Malta’s efficient tax framework for non-resident UBOs

The Malta tax framework and its applicability to various stakeholders has been discussed in various formats over the past years. However, as a first port of call for many foreign entrepreneurs and investors interested in obtaining a financial services license in Malta, we are often asked about taxation regulations and fiscal policies from the Ultimate Beneficial Owner’s (UBO) point of view. These UBOs are the people who ultimately decide where to locate their businesses, for which multiple relevant choices exist, both within and outside of the European Union.

In this article, we focus on one of the main pillars that bring business to Malta and aim to offer a general understanding and a rule-of-thumb to encourage UBOs and potential investors to take a more detailed look at the jurisdiction of Malta as a potential domicile. In addition, we focus on the taxation of incorporated structures, such as a limited liability company, as opposed to the taxation of individuals. For individuals, Malta has set up a number of special residence schemes which offer a palatable solution to most global citizens.

The Direct or Income Tax framework in Malta is primarily governed by two pieces of legislation: the Income Tax Act (Cap. 123) and the Income Tax Management Act (Cap. 372).  From these Acts, a number of secondary legislations have been enacted which form the foundation under the Malta Tax system.

Companies are taxed at the maximum rate of 35% of the first euro of taxable profit. Noticeable differences exist between accounting profit and taxable profit, for example with regards to ‘Provisions’ (for doubtful debts, impairment, etc.) and Depreciation vs. Capital Allowances.  In practice, the Depreciation amounts tend to be the expected amounts of Capital Allowances, therefore not much difference would exist on this level.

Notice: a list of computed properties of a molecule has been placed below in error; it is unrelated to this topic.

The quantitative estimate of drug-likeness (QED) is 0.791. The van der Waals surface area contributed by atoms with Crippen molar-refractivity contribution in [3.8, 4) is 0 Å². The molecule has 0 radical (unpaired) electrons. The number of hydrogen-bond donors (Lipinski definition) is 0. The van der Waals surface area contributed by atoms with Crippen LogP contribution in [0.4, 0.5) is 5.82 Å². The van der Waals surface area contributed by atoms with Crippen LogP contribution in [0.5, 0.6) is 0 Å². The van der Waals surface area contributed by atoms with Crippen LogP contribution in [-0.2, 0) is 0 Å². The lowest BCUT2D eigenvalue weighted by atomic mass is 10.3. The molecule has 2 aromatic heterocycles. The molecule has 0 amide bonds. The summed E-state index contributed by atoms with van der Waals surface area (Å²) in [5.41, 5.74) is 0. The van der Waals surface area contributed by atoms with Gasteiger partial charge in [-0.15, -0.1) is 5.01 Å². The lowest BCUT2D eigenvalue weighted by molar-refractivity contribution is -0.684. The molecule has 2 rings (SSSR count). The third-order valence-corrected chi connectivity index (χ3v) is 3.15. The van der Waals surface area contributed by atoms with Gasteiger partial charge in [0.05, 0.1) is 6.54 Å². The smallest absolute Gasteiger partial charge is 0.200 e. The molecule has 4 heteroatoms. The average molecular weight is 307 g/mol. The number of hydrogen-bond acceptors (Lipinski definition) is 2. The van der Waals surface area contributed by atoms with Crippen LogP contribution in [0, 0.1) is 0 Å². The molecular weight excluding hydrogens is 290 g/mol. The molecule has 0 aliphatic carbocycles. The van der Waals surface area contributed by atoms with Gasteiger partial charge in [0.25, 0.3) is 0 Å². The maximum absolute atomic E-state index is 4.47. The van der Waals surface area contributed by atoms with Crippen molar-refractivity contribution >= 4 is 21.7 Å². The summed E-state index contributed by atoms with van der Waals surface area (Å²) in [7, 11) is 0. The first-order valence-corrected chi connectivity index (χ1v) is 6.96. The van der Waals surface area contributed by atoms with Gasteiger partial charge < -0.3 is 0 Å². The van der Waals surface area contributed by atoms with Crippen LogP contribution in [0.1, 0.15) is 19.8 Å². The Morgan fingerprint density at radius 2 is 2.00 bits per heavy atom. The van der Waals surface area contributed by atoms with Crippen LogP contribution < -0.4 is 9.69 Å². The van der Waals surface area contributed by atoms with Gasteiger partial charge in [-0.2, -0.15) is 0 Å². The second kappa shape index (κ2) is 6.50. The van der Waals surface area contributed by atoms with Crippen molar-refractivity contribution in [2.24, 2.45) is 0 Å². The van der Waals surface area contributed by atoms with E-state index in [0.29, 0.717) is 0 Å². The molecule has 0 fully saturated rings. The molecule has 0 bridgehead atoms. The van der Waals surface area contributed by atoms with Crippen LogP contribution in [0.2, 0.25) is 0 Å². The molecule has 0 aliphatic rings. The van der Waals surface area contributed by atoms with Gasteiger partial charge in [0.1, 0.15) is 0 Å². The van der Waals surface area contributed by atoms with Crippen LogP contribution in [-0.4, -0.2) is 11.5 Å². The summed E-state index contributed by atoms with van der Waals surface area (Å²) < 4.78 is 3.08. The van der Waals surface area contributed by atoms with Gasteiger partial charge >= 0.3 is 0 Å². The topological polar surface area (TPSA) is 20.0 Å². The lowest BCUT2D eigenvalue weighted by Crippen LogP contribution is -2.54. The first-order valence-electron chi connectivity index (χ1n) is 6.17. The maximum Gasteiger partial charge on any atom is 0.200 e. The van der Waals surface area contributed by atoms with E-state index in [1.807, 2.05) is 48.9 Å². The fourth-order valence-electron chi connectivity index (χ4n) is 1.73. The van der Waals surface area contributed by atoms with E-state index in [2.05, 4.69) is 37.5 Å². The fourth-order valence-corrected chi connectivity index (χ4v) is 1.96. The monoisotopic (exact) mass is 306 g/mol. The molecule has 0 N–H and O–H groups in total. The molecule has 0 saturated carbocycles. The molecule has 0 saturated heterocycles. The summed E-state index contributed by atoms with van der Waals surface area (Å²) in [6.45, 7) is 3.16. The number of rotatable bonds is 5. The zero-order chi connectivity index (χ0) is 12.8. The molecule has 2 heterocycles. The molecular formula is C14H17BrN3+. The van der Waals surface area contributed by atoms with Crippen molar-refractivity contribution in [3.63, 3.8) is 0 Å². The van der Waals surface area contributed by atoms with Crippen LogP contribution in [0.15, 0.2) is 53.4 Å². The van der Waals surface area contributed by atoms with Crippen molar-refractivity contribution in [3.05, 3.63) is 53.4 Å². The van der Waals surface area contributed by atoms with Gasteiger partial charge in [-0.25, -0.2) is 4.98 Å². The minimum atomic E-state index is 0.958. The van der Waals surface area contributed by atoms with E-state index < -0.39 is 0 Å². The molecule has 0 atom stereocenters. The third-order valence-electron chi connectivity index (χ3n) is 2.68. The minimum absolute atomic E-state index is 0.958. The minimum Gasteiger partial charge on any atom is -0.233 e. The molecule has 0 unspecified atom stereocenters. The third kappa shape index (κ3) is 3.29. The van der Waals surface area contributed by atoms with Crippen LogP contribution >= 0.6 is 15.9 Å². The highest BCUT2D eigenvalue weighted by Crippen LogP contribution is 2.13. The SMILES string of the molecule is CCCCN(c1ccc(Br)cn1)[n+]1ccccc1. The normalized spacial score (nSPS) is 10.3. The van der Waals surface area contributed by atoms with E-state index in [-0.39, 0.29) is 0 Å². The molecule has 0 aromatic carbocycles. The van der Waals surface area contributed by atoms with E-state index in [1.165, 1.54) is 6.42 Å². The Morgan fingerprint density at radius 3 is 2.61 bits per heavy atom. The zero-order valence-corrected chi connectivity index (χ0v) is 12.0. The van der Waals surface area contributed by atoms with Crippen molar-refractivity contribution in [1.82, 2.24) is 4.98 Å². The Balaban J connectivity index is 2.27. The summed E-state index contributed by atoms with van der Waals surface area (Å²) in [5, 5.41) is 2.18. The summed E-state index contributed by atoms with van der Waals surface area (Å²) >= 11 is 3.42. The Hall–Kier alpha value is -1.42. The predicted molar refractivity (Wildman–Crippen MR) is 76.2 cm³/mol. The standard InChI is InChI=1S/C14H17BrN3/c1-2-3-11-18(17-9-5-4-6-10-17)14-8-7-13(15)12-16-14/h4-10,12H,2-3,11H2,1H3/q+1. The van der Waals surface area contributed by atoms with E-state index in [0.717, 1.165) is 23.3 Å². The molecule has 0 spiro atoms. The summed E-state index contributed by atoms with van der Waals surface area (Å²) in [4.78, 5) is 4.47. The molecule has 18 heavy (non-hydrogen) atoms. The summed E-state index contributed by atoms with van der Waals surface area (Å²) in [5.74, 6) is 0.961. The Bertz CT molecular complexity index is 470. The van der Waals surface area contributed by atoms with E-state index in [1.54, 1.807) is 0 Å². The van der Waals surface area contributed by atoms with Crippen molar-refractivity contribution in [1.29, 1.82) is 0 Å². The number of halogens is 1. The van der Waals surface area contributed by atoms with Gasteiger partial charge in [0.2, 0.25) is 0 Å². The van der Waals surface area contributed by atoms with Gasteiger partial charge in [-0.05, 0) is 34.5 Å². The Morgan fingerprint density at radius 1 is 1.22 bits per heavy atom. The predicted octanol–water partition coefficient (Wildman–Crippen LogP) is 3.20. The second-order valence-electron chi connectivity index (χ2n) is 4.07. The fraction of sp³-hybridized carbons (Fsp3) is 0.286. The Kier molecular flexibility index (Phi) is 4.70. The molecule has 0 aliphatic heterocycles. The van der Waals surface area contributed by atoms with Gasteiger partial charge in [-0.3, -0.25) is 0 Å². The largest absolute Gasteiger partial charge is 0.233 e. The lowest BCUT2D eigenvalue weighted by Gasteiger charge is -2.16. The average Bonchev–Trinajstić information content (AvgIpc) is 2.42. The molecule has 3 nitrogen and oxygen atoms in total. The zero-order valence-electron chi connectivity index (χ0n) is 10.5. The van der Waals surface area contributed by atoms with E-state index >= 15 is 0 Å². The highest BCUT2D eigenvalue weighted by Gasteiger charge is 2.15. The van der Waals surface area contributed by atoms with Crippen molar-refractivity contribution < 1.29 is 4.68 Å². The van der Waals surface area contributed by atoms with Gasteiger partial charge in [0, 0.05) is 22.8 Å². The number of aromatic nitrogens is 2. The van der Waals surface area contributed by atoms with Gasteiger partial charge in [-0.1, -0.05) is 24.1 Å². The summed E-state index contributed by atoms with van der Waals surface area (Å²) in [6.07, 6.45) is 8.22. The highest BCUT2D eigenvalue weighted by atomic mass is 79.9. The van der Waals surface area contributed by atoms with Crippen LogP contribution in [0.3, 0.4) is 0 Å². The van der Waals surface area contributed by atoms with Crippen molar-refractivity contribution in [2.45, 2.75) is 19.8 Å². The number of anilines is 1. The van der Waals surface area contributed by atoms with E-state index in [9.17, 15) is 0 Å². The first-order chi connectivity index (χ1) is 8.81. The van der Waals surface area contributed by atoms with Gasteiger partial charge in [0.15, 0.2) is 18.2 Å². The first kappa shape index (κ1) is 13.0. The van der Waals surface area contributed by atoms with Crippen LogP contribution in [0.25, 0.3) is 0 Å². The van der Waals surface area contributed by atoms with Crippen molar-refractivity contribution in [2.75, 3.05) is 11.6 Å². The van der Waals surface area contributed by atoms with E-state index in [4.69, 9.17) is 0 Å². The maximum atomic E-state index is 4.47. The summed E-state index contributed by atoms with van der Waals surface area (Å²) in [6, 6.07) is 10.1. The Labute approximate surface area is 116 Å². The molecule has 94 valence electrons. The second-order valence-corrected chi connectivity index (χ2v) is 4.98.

A tax refund mechanism is governed by the Income Tax Management Act (Cap. 372), which allows the shareholder of a Maltese Company to claim back a percentage of the income tax paid by the Maltese Company.  The percentage in question is either:

  1. a full refund or exempting the income from tax (in the case of a Participation Holding);
  2. 6/7th of the tax paid (in the case of a trading company); or,
  3. 5/7th of the tax paid (when the company has income from passive interest and/or royalties, or the company has failed the anti-abuse provisions of the Participation Holding framework).

From our experience, most licensed entities are trading companies therefore qualifying for 6/7th refund which results in an effective income tax rate of 5%. For the purposes of comparison in an EU context, the corporate tax rate of Ireland is 12.5%.

A worked example will help to explain:

A Maltese company makes a profit of €1million at the end of its fiscal year. These profits would be taxed at 35% resulting in €350,000 as a tax charge and liability of the company to the Inland Revenue Department (IRD). This would leave €650,000 to be declared as dividends to the shareholder(s) of the Maltese company.  Once the dividends are declared and the respective tax has been paid to the IRD, the shareholder makes a claim for a refund to the IRD, which when satisfied, will pay 6/7 of the tax paid by the company (€300,000 in this case) to the shareholder(s). The effective tax rate therefore equals €350,000 (initial 35% tax charge) - €300,000 (6/7th refund) = €50,000 equivalent to 5%. It should be noted that the refund system requires the dividends to be paid out as opposed to being retained in the company.

Whilst discussing the general guidelines of the Malta tax framework, we recommend obtaining specialist tax advice in order to establish your specific circumstances and requirements.

 

www.directorschambers.com